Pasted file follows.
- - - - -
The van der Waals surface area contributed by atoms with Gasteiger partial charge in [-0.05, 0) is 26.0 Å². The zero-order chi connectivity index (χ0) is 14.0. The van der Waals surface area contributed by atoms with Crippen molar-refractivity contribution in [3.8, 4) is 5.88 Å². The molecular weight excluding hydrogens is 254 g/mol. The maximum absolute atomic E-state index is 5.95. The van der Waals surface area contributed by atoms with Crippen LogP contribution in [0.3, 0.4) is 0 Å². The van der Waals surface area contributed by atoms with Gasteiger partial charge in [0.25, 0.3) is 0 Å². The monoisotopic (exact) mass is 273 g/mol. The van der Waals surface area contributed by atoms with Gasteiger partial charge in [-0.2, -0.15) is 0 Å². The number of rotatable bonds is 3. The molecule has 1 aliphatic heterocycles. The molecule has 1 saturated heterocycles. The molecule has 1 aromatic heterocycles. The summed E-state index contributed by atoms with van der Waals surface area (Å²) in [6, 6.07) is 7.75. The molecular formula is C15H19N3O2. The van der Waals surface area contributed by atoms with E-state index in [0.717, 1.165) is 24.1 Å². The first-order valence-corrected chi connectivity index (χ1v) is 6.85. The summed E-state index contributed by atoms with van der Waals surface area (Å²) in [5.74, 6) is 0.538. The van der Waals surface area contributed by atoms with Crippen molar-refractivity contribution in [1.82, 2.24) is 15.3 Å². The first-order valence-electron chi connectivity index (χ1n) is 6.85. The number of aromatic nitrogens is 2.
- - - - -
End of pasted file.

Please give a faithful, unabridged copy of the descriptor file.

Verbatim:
The van der Waals surface area contributed by atoms with Gasteiger partial charge in [-0.05, 0) is 26.0 Å². The zero-order chi connectivity index (χ0) is 14.0. The van der Waals surface area contributed by atoms with Crippen molar-refractivity contribution in [3.8, 4) is 5.88 Å². The molecular weight excluding hydrogens is 254 g/mol. The maximum absolute atomic E-state index is 5.95. The van der Waals surface area contributed by atoms with Crippen LogP contribution in [0.3, 0.4) is 0 Å². The van der Waals surface area contributed by atoms with Gasteiger partial charge in [0.25, 0.3) is 0 Å². The monoisotopic (exact) mass is 273 g/mol. The van der Waals surface area contributed by atoms with Gasteiger partial charge in [-0.2, -0.15) is 0 Å². The number of rotatable bonds is 3. The molecule has 1 aliphatic heterocycles. The molecule has 1 saturated heterocycles. The molecule has 1 aromatic heterocycles. The summed E-state index contributed by atoms with van der Waals surface area (Å²) in [6, 6.07) is 7.75. The molecular formula is C15H19N3O2. The van der Waals surface area contributed by atoms with E-state index in [0.717, 1.165) is 24.1 Å². The first-order valence-corrected chi connectivity index (χ1v) is 6.85. The summed E-state index contributed by atoms with van der Waals surface area (Å²) in [5.74, 6) is 0.538. The van der Waals surface area contributed by atoms with Crippen molar-refractivity contribution in [1.82, 2.24) is 15.3 Å². The first-order valence-electron chi connectivity index (χ1n) is 6.85. The number of aromatic nitrogens is 2.